Miriam Expert: Is Beer Good for You?

Wednesday, July 06, 2011


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Just in time for summer parties: Knocking back a beer or two each night could have some health benefits, according to recent reports from the American Dietetic Association. According to the ADA, some of the chemical and nutritional components of beer has potentially bone-building, heart-helping benefits.

Fiber, B vitamins, silicone, oh my!

Beer is a source of B vitamins; a twelve-ounce beer has about 3% of the RDA of B12 and 12.5% of B6.  These nutrients help maintain a healthy heart and reduce blood clots. Further, some of the components in hops could lower the risk of kidney stones and the ADA also cites beer as a source of fiber (about 0.75 grams in a lager, 1.3 grams in a dark beer). 

Silicone, which has been linked to stronger bones, is also present in beer. A study at Tufts University found that men who drank between one to two beers a day had up to four and a half times greater bone densities than men who did not drink at all, perhaps attributed to the silicone content. 

Still not as healthful as wine 

Mary Flynn, PhD, a nutritionist with Miriam Hospital and Brown University, says that the ADA’s declaration that beer is a health food is a stretch. “It’s a bit comical of the ADA,” she says.   

Flynn, who has done some work in osteoporosis, says that the study's proposed correlation between increased beer consumption and bone density could be on to something. “But," she says, "I think the stereotype of guys who drink a couple beers a day tend to be laborers. If they spend their day lifting things, they will have stronger bones.”  

The beneficial effects of beer are simply associated with the health benefits of any alcohol in moderation, she explains. Alcohol increases insulin sensitivity. It will also make your blood less clotty, says Flynn.   These beneficial effects are greatest in an alcohol like red wine and fewest in an alcohol like beer.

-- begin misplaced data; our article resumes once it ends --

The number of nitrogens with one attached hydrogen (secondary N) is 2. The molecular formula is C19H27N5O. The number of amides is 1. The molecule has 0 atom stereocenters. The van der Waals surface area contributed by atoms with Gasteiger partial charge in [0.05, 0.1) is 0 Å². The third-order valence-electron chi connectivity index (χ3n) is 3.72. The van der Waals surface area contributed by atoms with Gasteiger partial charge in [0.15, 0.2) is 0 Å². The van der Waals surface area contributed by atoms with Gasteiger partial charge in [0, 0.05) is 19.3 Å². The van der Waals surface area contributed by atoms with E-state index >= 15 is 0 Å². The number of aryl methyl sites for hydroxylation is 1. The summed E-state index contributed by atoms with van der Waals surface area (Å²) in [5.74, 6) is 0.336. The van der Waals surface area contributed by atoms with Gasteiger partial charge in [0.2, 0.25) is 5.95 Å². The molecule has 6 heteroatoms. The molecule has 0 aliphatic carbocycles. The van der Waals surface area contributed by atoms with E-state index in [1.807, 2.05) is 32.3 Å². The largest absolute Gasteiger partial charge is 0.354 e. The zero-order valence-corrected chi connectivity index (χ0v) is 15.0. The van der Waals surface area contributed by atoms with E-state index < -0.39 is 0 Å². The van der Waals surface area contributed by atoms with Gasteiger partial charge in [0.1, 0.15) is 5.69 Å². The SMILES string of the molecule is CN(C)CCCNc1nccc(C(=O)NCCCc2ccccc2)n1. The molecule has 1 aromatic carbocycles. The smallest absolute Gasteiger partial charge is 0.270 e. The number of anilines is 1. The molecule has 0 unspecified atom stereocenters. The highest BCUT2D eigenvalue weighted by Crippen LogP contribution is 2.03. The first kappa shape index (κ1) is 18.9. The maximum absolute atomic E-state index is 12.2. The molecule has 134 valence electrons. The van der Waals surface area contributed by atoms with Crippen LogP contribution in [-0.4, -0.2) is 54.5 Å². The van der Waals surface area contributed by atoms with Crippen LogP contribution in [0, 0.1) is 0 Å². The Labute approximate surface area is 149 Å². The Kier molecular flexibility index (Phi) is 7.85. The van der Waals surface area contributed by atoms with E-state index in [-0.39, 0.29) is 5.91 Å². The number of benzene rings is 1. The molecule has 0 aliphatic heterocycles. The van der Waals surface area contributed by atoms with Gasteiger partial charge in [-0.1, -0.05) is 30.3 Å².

“Alcohol in general has benefits, mainly heart disease related, but beer is really on the low end,” says Flynn. “When you look at lifetime alcohol consumption, beer is related to higher body weight and waist sizes.”  Of course, she notes that this could be associated with the lifestyle of wine drinkers, who tend to have higher levels of education and be more health-conscious generally.

Moderation lowers stress 

Additionally, the benefits are from a small amount of alcohol consumed daily, whereas “most Americans pile it up on Friday and Saturday nights,” she says.   

Flynn does note that moderate alcohol consumption has also been shown to reduce stress, but this might come from the indulging quality that a beer brings. This brings Flynn to disagree with the ADA’s suggestion it is best to drink light beer, because it has fewer calories, carbohydrates, and less ethanol.

“We eat to taste, this has been shown time and time again.  I always say to patients: ‘If you’re going to have a treat food, like ice cream, cake, or beer, then have the best quality you can have.’ With light beer, they’ll consume two instead of one, to get that satisfaction,” says Flynn, who mentions the relaxing effects of drinking a Narragansett after a day of gardening. 

So if the beer is consumed in moderation, and still considered as a special treat, you can cheers to the fact that your craving for a brew could also be helping your heart, bones, kidneys, and a bartender’s tip collection.


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